John Buchan’s The Power-House, was written in 1913 when it was serialised in Blackwood’s Magazine and then published in book form in 1916. In her Introduction to the Polygon Books edition Stella Rimington described it as:

Pure essence of Buchan – a demonstration of his magical power to weave a tale out of no materials but the threads and colours of his imagination. It does, however, possess a theme – John Bunyan’s idea, in Pilgrim’s Progress, of men of goodwill and courage struggling with an intelligent, evil power at the root of all the world’s troubles and confessions. (page vii)

The narrator is Edward Leithen, a barrister and MP. His friend and fellow MP Tommy Deloraine tells him is off to Moscow to track down one of their Oxford contemporaries, Charles Pitt-Heron, who had disappeared without letting his wife where he was going. He told her he’d be home for luncheon, but never came back. Whilst Tommy goes off in pursuit of Pitt-Heron, Leithen stays in London, but soon his curiosity draws him into the mystery, because, as he tells himself, ‘every man at the bottom of his heart believes that he is a born detective.’ And so, having collected a few items of information merely by accident and coincidence, he finds the connecting link between them in the person of Andrew Lumley, a wealthy Englishman. Lumley, an elderly man, with menacing, pale eyes, hidden behind his tinted glasses is the key to the whole mystery.

Just as Hannay in Buchan’s later novel, The Thirty-nine Steps, meets the villain Von Schwabing in the library of his country house, so Leithen meets Lumley in his gentleman’s country house, High Ashes, in his library. The two men dine together and then settle themselves in armchairs to smoke cigars and proceed to talk about many things. Leithen is perplexed by him and his speculations on the nature of civilisation, and of power.

I was struck by these thoughts: Lumley states that civilisation is a conspiracy to which Leithen responds that it is in the interests ‘of all the best brains in the world to keep up the conspiracy.‘ To which Lumley replies:

Do we really get the all the best brains working on the side of the compact? Take the business of Government. When all is said, we are ruled by amateurs and the second-rate. The methods of our departments would bring any private firm to bankruptcy. The methods of Parliament – pardon me – would disgrace any board of directors. Our rulers pretend to buy expert knowledge, but they never pay the price of it that a business man would pay, and if they get it they have not the courage to use it. (pages 33 -34)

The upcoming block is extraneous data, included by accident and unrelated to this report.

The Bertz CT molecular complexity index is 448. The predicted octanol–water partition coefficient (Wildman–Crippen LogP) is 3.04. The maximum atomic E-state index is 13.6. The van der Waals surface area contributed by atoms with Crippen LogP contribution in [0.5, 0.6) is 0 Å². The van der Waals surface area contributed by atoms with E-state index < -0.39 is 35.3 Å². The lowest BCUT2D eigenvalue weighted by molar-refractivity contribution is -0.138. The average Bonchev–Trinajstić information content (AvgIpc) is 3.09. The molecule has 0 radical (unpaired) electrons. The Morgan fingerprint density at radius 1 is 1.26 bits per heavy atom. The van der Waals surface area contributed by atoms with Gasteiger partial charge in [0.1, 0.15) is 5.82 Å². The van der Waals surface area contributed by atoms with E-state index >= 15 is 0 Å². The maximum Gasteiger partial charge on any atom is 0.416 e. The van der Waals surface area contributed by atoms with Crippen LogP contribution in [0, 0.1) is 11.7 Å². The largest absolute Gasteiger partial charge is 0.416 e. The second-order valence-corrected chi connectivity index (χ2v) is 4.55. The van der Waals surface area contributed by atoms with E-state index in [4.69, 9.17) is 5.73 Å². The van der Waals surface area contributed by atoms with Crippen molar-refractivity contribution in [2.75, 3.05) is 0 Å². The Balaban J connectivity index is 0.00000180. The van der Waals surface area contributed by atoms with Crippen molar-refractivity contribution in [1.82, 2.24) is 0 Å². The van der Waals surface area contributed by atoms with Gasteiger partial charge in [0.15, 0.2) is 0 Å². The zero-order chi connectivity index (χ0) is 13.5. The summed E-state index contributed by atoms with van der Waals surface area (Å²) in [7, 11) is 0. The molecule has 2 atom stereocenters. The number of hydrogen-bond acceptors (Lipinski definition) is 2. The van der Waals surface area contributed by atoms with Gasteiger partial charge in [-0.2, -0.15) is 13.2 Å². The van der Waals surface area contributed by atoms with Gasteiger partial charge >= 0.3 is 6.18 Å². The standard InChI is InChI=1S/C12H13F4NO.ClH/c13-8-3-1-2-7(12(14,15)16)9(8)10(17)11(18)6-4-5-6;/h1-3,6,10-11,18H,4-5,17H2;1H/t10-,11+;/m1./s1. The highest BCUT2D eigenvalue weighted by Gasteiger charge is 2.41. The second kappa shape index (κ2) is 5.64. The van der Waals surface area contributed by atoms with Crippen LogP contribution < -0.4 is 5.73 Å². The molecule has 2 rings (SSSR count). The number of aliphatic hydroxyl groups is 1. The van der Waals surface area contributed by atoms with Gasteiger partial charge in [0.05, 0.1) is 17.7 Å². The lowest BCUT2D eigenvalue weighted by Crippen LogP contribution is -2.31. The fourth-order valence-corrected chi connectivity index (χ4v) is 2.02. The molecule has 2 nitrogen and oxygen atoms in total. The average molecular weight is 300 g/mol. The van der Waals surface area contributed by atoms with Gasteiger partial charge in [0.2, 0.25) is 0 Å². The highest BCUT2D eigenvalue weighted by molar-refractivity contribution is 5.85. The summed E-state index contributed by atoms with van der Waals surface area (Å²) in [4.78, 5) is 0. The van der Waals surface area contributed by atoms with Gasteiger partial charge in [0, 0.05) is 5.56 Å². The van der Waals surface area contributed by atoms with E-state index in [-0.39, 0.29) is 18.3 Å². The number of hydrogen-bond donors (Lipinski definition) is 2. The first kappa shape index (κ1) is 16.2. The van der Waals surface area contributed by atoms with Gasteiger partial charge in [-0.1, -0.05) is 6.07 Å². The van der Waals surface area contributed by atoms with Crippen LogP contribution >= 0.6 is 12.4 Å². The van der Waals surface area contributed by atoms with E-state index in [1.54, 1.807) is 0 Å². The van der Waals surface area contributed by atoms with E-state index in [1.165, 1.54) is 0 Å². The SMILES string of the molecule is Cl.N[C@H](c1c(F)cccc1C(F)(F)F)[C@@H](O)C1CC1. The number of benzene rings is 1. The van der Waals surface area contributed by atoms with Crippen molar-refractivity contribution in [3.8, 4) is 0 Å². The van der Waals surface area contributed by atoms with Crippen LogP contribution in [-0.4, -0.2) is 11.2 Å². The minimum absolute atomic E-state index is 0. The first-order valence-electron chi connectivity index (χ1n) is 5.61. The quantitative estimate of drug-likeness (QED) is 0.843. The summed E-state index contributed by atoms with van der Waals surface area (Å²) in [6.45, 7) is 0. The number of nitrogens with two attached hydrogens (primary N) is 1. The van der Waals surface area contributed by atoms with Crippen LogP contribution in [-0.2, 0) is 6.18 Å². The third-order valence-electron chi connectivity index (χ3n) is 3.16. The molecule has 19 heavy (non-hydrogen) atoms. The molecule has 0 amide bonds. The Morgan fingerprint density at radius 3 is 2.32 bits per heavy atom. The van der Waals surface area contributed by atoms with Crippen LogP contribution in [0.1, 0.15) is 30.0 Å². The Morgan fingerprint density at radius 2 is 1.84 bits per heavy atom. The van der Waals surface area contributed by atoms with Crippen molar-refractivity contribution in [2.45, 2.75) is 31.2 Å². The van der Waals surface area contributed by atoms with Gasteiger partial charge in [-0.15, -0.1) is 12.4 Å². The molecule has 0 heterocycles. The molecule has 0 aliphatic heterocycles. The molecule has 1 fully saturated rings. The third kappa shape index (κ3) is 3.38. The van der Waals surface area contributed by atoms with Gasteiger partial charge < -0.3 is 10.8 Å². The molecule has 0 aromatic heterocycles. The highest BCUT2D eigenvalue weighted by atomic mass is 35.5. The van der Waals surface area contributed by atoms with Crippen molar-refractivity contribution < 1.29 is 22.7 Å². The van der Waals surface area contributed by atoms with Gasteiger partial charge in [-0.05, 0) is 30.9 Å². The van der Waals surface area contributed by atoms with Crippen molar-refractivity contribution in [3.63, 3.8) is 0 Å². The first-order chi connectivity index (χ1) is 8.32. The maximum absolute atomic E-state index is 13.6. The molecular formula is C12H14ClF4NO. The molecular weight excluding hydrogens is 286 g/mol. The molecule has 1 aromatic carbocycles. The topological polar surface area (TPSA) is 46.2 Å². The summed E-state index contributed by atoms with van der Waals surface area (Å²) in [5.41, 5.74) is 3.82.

Lumley continues in this vein and concludes that what is needed is some sort of Power-House to start the ‘age of miracles‘. Leithen is unsettled, to say the least, by his talk and his ‘eerie persuasiveness’.

From an somewhat slow start and a middle consisting mainly of conversation, the novel then picks up pace dramatically. Just as in The Thirty-nine Steps when Hannay goes on the run, fearing for his life, over the moors, so Leithen, in danger of his life, flees his pursuers through the streets of London, as he is lured in deserted buildings, taxis and a decidedly dodgy restaurant. He realises how thin the protection of civilisation is and how there were dozens of ways of spiriting him out of ‘this gay, bustling world‘, alone in a crowd with no one to help him, only his own wits.

Buchan tells a good story, even if I had little idea what the Power-House really was. It’s an international anarchist network, but who they were, what they were actually after, or how they hoped to achieve their ends was never clear to me. But I really enjoyed this book. As Stella Rimington says it has an ‘intoxicating blend of madness with scents of home and countryside.’ And

… the thinness of the crust of civilisation, whatever that may be these days, is as relevant in our time as it was when Buchan was writing in the early war-torn years of the twentieth century. (page xi)

WWW Wednesday: 12 February 2020